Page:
Foreman of High Speed Welding here in Wilmington. Stuart started welding and working on boats in the Spencer Yacht Yard and has since moved to Wilmington and is a successful small business owner running a custom fab shop. I arrived at High Speed Welding armed with some illustrations and pictures of poling platforms and the basic measurements we needed for width and height of the platform legs and dimensions for the top.
I learned a lot about what Stuart and his crew work on and was impressed with the transformation of raw straight anodized pipe into elegant shapes and curves to form my poling platform. Stuart began by building the base of the platform lid. We then laid out the feet or pads on the work platform per our measurements off of the boat and screwed them down. I watched Stuart put several custom bends into the pipe to form the aft poling platform legs and with some simple positioning tack weld them to the pads and then add the lid to the legs and fine tune the fit with a little muscle making sure we were plumb on the frame and lid. With a few discussions about shape and bends on the pipe we had the raw shape and stirrups made.
It was a great way to stay on task with the project and get a break from sanding and painting for a day. Fun too to watch anyone in their element working with their hands. Stuart is an accomplished welder and watching him or Beau "build" is a very fluid experience to watch unfold. With the framing of the platform complete I left the finish welding in Stuarts hands knowing I wouldn't need to rig the platform until I was nearly at the completion of my skiff's build.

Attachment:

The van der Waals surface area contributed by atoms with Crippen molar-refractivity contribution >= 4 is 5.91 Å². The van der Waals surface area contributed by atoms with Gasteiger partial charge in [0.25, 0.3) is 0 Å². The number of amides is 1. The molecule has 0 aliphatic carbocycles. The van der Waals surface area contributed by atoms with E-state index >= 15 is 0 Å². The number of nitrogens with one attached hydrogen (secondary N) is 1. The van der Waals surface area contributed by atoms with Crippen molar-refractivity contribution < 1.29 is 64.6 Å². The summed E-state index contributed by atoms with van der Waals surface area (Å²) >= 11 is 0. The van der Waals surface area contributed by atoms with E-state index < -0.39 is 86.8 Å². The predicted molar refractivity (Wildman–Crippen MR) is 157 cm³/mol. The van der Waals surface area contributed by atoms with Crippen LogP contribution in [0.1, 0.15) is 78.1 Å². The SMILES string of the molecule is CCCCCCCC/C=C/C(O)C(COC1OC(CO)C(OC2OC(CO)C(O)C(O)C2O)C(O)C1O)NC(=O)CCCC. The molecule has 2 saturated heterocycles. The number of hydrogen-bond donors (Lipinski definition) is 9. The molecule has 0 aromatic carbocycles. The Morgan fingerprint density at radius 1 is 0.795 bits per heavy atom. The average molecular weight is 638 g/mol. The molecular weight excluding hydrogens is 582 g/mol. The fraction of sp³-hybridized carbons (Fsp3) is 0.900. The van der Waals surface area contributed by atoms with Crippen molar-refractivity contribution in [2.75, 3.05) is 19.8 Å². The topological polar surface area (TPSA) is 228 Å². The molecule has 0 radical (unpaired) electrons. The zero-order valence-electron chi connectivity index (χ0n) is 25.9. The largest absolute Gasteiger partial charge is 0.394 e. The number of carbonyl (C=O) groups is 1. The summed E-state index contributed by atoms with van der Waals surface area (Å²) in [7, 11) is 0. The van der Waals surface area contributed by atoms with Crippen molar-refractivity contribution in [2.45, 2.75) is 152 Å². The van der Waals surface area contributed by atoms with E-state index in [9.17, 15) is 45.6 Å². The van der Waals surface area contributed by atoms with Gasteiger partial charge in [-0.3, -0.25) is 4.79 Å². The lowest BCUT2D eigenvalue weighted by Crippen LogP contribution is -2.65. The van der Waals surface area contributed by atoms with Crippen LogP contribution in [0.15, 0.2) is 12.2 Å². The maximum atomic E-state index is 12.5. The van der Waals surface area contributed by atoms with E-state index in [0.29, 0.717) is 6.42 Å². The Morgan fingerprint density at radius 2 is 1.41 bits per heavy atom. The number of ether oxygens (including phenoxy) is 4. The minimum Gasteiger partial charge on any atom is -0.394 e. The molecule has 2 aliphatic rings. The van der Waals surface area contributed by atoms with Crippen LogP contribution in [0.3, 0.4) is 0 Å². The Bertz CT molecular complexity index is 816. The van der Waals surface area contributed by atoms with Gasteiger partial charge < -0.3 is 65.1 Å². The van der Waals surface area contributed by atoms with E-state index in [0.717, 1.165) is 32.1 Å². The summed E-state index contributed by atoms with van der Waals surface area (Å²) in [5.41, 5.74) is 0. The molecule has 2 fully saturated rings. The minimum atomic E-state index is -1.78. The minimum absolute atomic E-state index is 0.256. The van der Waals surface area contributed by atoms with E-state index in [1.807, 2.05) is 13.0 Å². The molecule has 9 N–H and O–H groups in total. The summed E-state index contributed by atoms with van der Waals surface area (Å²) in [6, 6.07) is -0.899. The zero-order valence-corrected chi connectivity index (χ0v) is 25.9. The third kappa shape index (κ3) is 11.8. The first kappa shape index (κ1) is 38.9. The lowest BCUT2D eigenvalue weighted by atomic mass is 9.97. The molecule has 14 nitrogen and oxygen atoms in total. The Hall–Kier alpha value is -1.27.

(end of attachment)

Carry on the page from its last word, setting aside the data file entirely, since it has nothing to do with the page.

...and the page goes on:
While the paint was curing on the deck I began work on rewiring the trailer and learned an important tip from Luke Donat of Donat Marine Solutions in Wilmington, NC. Most companies ground their wires to the trailer rather than run two separate grounds from the plug to the tail lights aft. The problem with grounding to an aluminum boxed frame trailer is #1 you create electrolysis every time you launch or load the skiff or operate your trailer with wet components, especially in the salt. #2 Running two fresh grounds from the trailer harness aft is slightly more expensive on a manufacturer. So I chose not to ground to the frame and bought 50 extra feet of white marine grade ground wire with the hopes I won't be chasing "grounds" as I have so many years past when a light stops functioning. I also replaced my tires, which were worn from 2 years of use, a couple of rollers, rims, clearance and stop/turn lights as well as safety cables for towing this upcoming season.